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A Heart Does Not Beat Alone

Coronary artery disease (CAD), in its various forms, is listed as America's leading cause of death (American Heart Association, 1996). CAD accounts for nearly one million fatalities and five million hospitalizations each year (Braunwald, 1997). CAD is associated with unpredictable daily variations in functional capacity, and it always carries the threat of death. As such, CAD may be the most debilitating of all chronic disorders (American Heart Association, 1996). Cardiovascular disease exacts a huge financial and emotional toll on afflicted individuals and the public at large.

In his recent book, Thriving With Heart Disease (2003) Dr. Wayne Sotile suggests that some partners/families flounder in anger and confusion in the aftermath of heart disease while others bounce back, reclaim hope, and continue to find meaning in life. Rachel Freed in her book Heartmates (2002) offers several quideposts to help partners/families create a new foundation of meaning in their lives.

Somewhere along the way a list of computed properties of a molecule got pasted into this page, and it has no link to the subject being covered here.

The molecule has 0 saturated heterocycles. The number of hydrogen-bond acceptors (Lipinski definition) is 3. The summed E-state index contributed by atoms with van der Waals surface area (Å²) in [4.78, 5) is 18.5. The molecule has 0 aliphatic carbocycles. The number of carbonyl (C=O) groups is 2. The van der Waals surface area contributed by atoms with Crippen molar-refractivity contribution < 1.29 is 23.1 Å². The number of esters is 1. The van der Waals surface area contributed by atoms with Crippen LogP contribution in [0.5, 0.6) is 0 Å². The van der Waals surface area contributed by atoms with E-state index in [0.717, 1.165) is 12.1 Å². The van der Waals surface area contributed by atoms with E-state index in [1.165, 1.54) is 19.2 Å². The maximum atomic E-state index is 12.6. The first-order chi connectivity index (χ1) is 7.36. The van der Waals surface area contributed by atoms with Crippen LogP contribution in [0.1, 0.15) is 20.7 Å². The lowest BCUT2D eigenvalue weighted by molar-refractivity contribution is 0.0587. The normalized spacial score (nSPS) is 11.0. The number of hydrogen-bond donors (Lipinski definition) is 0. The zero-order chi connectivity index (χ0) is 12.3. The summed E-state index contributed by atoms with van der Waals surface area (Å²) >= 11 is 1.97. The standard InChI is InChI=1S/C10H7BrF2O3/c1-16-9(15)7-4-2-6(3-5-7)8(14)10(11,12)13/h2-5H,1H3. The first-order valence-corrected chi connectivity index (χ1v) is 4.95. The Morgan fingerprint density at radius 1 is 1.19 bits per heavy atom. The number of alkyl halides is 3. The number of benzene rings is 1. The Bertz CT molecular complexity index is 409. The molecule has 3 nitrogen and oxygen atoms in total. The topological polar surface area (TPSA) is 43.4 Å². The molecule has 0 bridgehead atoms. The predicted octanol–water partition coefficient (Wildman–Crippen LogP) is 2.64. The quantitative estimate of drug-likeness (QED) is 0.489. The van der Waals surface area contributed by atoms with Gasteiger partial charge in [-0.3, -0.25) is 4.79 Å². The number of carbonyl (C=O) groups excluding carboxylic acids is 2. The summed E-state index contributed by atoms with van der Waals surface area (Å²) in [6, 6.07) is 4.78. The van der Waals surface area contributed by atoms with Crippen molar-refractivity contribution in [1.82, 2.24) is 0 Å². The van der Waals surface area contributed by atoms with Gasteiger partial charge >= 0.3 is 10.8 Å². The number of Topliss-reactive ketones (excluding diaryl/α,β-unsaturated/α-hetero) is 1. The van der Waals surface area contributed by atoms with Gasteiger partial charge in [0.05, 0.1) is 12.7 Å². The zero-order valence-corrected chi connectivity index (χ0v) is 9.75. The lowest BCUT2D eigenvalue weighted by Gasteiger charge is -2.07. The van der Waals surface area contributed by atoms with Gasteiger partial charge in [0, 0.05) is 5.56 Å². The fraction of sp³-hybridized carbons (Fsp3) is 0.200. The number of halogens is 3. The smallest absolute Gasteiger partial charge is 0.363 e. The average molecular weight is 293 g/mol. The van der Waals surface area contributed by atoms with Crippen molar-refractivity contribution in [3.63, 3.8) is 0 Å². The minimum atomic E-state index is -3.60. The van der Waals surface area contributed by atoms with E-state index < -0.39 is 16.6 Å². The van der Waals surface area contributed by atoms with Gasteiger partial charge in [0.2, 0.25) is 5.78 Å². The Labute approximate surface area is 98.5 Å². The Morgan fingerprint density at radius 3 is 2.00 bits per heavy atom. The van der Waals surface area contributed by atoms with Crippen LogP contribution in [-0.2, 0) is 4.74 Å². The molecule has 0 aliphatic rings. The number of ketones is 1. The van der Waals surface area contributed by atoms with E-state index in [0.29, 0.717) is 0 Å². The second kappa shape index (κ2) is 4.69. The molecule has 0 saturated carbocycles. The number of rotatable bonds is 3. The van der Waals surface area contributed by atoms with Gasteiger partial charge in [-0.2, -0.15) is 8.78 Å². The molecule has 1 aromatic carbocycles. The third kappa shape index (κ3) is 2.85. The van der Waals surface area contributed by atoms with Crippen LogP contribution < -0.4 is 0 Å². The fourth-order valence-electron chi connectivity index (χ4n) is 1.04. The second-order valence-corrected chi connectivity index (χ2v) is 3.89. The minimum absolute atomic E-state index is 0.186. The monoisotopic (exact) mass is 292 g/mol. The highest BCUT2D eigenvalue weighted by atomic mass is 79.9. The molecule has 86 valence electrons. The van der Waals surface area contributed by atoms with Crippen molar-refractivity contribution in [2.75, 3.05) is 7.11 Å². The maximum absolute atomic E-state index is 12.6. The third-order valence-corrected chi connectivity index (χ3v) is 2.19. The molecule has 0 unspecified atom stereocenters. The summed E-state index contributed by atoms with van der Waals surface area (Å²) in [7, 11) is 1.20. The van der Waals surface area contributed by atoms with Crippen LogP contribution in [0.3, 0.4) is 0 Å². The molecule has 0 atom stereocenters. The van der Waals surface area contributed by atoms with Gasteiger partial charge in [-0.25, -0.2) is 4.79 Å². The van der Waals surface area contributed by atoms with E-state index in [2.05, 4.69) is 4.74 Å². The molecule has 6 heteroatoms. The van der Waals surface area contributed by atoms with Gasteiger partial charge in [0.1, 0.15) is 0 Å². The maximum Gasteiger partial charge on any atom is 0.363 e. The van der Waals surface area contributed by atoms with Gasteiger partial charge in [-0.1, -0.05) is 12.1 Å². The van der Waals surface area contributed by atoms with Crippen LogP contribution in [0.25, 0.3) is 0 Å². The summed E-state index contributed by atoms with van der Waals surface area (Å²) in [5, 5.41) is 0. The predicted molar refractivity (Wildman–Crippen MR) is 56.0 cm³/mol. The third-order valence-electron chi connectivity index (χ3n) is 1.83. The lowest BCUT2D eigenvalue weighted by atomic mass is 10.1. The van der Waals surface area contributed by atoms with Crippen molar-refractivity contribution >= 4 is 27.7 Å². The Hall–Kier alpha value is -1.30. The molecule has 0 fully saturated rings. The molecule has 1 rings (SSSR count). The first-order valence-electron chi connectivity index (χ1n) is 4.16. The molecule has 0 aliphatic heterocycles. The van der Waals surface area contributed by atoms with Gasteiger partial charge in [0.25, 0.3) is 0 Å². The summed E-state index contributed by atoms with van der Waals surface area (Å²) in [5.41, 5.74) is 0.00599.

• Give yourself permission to be vulnerable and human, to grieve.
  • Consider the efficacy of prayer, spirituality, and religious affiliation.
  • Find meaning in adversity. Crisis offers us an awakening.

Finally, Dr Sotile, in a earlier book, Heart Illness and Intimacy (1992), suggests the following ways to help your relationship with a significant other become a "healthy, healing partnership."

  • Nurture and care for each other
  • Know that relationships grow and change.
  • Take responsibility to be honest in the relationship.
  • Let others know you value your partner.
  • Be more gentle and forgiving in your relationship.
  • Keep the spirit of healing alive.
  • Attend to intimacy needs in the relationship.

Should you decide a therapist might be helpful in working through difficult issues, appendix B in Dr. Sotile's 1992 book offers a list of facts to help you select an appropriate professional (see the Books of Interest section of this website under Chronic Illness and Relationships).

John J. Zarski, Ph.D.
Staff Psychologist

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